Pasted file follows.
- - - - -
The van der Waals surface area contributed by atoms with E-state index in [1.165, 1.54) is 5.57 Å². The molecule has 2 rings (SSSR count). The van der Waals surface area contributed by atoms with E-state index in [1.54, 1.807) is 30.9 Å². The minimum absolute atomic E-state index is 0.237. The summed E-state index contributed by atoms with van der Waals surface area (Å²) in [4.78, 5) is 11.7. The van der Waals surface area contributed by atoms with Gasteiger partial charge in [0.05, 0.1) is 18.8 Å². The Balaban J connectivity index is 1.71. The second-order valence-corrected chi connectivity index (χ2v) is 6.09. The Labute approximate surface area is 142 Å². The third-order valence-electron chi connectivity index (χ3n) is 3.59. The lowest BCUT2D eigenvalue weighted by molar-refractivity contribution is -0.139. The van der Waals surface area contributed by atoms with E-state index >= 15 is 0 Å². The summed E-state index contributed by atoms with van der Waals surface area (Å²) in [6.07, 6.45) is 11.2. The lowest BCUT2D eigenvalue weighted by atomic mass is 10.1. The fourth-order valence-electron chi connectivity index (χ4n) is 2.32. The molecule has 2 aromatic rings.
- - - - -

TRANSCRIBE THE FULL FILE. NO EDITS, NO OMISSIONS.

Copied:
The van der Waals surface area contributed by atoms with E-state index in [1.165, 1.54) is 5.57 Å². The molecule has 2 rings (SSSR count). The van der Waals surface area contributed by atoms with E-state index in [1.54, 1.807) is 30.9 Å². The minimum absolute atomic E-state index is 0.237. The summed E-state index contributed by atoms with van der Waals surface area (Å²) in [4.78, 5) is 11.7. The van der Waals surface area contributed by atoms with Gasteiger partial charge in [0.05, 0.1) is 18.8 Å². The Balaban J connectivity index is 1.71. The second-order valence-corrected chi connectivity index (χ2v) is 6.09. The Labute approximate surface area is 142 Å². The third-order valence-electron chi connectivity index (χ3n) is 3.59. The lowest BCUT2D eigenvalue weighted by molar-refractivity contribution is -0.139. The van der Waals surface area contributed by atoms with E-state index >= 15 is 0 Å². The summed E-state index contributed by atoms with van der Waals surface area (Å²) in [6.07, 6.45) is 11.2. The lowest BCUT2D eigenvalue weighted by atomic mass is 10.1. The fourth-order valence-electron chi connectivity index (χ4n) is 2.32. The molecule has 2 aromatic rings.